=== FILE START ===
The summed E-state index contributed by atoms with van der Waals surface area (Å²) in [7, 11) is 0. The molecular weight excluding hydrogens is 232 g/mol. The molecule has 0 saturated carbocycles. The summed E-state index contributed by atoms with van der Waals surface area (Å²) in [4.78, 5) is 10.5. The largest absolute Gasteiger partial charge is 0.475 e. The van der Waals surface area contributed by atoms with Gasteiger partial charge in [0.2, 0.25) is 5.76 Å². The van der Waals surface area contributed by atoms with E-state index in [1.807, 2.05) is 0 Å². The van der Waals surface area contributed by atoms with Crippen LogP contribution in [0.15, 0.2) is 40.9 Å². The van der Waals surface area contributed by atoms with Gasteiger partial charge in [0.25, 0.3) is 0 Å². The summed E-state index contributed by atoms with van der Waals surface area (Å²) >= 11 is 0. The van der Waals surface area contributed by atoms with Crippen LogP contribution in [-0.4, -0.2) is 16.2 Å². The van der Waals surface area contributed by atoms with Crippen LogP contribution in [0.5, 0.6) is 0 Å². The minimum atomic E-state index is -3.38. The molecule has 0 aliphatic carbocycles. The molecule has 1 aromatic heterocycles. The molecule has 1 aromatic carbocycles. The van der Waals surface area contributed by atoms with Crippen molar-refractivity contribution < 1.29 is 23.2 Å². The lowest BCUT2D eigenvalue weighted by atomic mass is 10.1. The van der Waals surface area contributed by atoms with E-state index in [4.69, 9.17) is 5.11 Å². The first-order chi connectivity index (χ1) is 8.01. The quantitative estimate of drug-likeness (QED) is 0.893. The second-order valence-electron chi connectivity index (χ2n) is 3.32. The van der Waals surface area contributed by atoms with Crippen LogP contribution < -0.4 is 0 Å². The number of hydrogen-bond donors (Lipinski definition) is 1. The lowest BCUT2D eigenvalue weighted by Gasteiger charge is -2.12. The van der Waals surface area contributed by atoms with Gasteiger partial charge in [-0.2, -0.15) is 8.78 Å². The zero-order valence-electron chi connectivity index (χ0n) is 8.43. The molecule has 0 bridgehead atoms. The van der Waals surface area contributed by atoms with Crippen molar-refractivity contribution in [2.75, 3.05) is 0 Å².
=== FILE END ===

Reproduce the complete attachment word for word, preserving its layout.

The summed E-state index contributed by atoms with van der Waals surface area (Å²) in [7, 11) is 0. The molecular weight excluding hydrogens is 232 g/mol. The molecule has 0 saturated carbocycles. The summed E-state index contributed by atoms with van der Waals surface area (Å²) in [4.78, 5) is 10.5. The largest absolute Gasteiger partial charge is 0.475 e. The van der Waals surface area contributed by atoms with Gasteiger partial charge in [0.2, 0.25) is 5.76 Å². The van der Waals surface area contributed by atoms with E-state index in [1.807, 2.05) is 0 Å². The van der Waals surface area contributed by atoms with Crippen LogP contribution in [0.15, 0.2) is 40.9 Å². The van der Waals surface area contributed by atoms with Gasteiger partial charge in [0.25, 0.3) is 0 Å². The summed E-state index contributed by atoms with van der Waals surface area (Å²) >= 11 is 0. The van der Waals surface area contributed by atoms with Crippen LogP contribution in [-0.4, -0.2) is 16.2 Å². The van der Waals surface area contributed by atoms with Crippen LogP contribution in [0.5, 0.6) is 0 Å². The minimum atomic E-state index is -3.38. The molecule has 0 aliphatic carbocycles. The molecule has 1 aromatic heterocycles. The molecule has 1 aromatic carbocycles. The van der Waals surface area contributed by atoms with Crippen molar-refractivity contribution < 1.29 is 23.2 Å². The lowest BCUT2D eigenvalue weighted by atomic mass is 10.1. The van der Waals surface area contributed by atoms with E-state index in [4.69, 9.17) is 5.11 Å². The first-order chi connectivity index (χ1) is 8.01. The quantitative estimate of drug-likeness (QED) is 0.893. The second-order valence-electron chi connectivity index (χ2n) is 3.32. The van der Waals surface area contributed by atoms with Crippen LogP contribution < -0.4 is 0 Å². The number of hydrogen-bond donors (Lipinski definition) is 1. The lowest BCUT2D eigenvalue weighted by Gasteiger charge is -2.12. The van der Waals surface area contributed by atoms with Gasteiger partial charge in [-0.2, -0.15) is 8.78 Å². The zero-order valence-electron chi connectivity index (χ0n) is 8.43. The molecule has 0 bridgehead atoms. The van der Waals surface area contributed by atoms with Crippen molar-refractivity contribution in [2.75, 3.05) is 0 Å².